New research says that cocoa, if consumed daily, can improve the cognitive abilities of a person.

A compound called flavanol found in cocoa and in other foods like tea, grapes and red wine may protect neurons from injury, improve metabolism and in turn improve brain blood flow, researchers said in a press release.

The study was based on a small group of 90 participants with mild cognitive impairments. Participants were randomly assigned to drink flavanol-based drinks that were 990 milligrams (high), 520 mg (intermediate) or 45 mg (low) every day for eight weeks. Participants were kept on restricted diet to avoid foods that contained flavanol.

Cognitive functions of the participants were assessed by neuropsychological tests.

Researchers found that participants who drank higher levels of cocoa based flavanol drinks had higher scores in the tests when compared to participants who had lower levels of cocoa in their drinks. These participants were better at word association, working memory ability and had improvements in tasks that required the ability to relate visual stimuli to motor responses.

Also, participants who had high or intermediate levels of cocoa in the drinks had reduced oxidative stress, insulin resistance and blood pressure.

Researchers aren't sure if the improvements in cognitive ability are due to cocoa flavinoids or due to improved health.

"The positive effect on cognitive function may be mainly mediated by an improvement in insulin sensitivity. It is yet unclear whether these benefits in cognition are a direct consequence of cocoa flavanols or a secondary effect of general improvements in cardiovascular function," said Giovambattista Desideri, MD, from University of L'Aquila in Italy and lead author of the study.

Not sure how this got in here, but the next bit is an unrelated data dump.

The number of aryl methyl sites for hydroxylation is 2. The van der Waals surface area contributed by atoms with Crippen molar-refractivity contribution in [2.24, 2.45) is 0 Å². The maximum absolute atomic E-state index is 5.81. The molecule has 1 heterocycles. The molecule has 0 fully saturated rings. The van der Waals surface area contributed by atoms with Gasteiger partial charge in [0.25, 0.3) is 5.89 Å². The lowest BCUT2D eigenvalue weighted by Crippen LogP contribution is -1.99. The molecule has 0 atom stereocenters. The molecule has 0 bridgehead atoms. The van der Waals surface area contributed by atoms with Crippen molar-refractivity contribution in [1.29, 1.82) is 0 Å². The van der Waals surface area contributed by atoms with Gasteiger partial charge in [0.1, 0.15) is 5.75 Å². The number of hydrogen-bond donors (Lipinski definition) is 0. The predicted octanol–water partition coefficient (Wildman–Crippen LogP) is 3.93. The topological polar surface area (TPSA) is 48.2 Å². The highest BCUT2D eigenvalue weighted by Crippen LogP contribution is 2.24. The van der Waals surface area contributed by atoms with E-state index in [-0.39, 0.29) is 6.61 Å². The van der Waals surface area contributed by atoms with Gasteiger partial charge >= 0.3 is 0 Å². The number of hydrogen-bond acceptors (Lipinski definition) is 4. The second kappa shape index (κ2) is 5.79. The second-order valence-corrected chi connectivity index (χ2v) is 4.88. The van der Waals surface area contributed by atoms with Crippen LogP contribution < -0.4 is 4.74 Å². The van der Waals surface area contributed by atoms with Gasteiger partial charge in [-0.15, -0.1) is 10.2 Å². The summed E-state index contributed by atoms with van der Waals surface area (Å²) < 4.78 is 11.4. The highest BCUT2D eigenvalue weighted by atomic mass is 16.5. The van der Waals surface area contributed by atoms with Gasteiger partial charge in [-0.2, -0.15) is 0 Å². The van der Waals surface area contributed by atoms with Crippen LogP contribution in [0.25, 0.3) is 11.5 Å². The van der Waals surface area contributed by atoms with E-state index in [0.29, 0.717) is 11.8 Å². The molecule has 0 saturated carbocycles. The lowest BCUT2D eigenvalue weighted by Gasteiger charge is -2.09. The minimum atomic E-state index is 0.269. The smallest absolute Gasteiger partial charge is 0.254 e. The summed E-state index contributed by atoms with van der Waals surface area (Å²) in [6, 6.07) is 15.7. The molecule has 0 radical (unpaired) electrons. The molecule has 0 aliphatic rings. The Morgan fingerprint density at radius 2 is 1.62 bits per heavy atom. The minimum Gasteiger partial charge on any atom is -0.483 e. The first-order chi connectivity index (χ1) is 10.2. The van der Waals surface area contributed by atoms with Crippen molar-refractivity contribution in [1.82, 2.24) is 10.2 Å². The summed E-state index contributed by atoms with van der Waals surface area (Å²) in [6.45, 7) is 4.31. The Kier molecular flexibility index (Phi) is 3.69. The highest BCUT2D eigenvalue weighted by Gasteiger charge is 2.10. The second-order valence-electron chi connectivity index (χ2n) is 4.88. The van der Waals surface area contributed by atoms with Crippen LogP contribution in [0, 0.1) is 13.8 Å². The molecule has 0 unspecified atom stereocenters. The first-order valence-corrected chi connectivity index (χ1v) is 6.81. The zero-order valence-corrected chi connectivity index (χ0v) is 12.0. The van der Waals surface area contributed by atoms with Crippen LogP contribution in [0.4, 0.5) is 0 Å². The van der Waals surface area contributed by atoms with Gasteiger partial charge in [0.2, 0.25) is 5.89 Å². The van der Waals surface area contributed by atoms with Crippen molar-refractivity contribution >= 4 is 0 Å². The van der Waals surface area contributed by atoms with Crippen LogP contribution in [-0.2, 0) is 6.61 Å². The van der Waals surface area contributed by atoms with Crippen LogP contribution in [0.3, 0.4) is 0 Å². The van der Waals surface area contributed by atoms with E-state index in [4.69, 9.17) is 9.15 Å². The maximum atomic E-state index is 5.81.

Previous research has shown that cocoa consumption lowers the risk of heart diseases. A recent study had recommended that people who eat dark chocolate every day for ten years are at lower risk of developing heart-related problems.

"Given the global rise in cognitive disorders, which have a true impact on an individual's quality of life, the role of cocoa flavanols in preventing or slowing the progression of mild cognitive impairment to dementia warrants further research," Desideri said.

Researchers say that larger studies are required to determine what amount of cocoa consumption will lead to cognitive improvement and for how long.

Participants in the present study were kept on controlled diets that accounted for the extra calories of cocoa based drinks. It is recommended that people consult their physicians before making any major changes to their diet.

The study was published in Hypertension.